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Re: Variety, not Homogeneity, is the Spice of Life

> I'm totally fascinated by the expectation that all new iris introductions
> are expected to be fully tested and bare the stamp of approval from all
> regions where it might be purchased and grown, prior to their introduction.
	This blows my mind as well.  Why should iris be held to this type of
standard when nothing else (that I am aware of) is.  If you order seeds
or plants from a catalog you can only go by your zone requirements and
hope. If you go down to your local nursery you will often find things
that do not do well locally.  We always have trees, bushes, flowers etc.
for sale here locally that will only do well in a greenhouse or the most
persnickity of mirco-climates.  If you only want something with a
guarantee then visit other local gardens and make notes on what does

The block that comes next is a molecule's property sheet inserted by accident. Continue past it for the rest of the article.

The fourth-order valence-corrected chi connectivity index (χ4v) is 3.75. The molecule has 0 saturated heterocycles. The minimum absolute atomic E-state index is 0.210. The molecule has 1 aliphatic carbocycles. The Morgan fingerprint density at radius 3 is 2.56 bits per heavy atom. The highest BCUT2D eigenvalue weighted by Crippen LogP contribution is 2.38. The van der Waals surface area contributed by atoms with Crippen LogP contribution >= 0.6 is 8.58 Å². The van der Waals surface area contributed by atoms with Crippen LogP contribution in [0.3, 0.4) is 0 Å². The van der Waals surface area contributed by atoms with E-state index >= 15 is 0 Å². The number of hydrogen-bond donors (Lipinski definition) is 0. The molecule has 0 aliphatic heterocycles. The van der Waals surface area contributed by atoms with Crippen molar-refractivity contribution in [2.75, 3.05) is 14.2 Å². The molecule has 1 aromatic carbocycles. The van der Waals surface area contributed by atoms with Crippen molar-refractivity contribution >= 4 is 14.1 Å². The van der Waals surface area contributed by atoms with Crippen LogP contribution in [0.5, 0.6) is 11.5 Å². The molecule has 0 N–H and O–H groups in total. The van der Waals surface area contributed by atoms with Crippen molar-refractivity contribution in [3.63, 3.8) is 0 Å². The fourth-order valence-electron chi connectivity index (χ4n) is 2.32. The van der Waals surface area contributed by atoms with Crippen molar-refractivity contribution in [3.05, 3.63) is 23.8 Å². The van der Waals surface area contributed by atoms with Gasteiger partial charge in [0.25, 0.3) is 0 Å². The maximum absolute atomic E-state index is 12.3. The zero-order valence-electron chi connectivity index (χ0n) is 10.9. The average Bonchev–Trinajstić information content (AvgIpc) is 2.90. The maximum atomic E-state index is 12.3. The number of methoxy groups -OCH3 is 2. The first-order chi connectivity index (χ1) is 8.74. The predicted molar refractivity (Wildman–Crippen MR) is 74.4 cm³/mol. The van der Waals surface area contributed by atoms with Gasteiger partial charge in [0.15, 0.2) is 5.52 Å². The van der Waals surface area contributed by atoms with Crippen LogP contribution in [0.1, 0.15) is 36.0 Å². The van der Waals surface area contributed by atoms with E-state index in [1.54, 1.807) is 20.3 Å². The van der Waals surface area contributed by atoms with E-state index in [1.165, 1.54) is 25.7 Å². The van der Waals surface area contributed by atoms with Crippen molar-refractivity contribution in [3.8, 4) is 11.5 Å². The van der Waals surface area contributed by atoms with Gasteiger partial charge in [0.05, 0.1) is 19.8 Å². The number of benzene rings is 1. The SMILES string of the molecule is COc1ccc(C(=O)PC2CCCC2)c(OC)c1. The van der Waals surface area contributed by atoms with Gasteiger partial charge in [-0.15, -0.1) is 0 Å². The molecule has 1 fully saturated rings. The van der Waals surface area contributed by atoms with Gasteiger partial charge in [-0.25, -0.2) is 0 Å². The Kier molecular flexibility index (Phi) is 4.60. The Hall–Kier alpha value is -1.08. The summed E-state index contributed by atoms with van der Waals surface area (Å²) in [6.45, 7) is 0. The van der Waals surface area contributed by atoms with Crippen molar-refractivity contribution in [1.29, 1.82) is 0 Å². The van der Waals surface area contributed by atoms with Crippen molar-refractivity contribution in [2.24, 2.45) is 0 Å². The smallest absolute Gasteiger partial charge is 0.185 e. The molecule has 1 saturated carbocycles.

well.  Another good way is your local iris society sale.  The things
someone brings in huge clumps of to sale are probably good doers.  For a
little spice try something new.  I admit it is very discouraging to
spend $40 or $45 on a new TB and have it croak off.  The answer to that
is don't buy them that first year.  Wait until the price comes down or
you have seen it and know what to expect.  Personally I can't always
wait so I pay my money and take my chances.

Dana Brown, Lubbock, Texas  Zone 7
Where we are 3,241 ft above sea level, with an average rainfall of
of rain a year.  Our average wind speed is 12.5 mph and we have an
of 164 days of clear weather, 96 of which dip below freezing.

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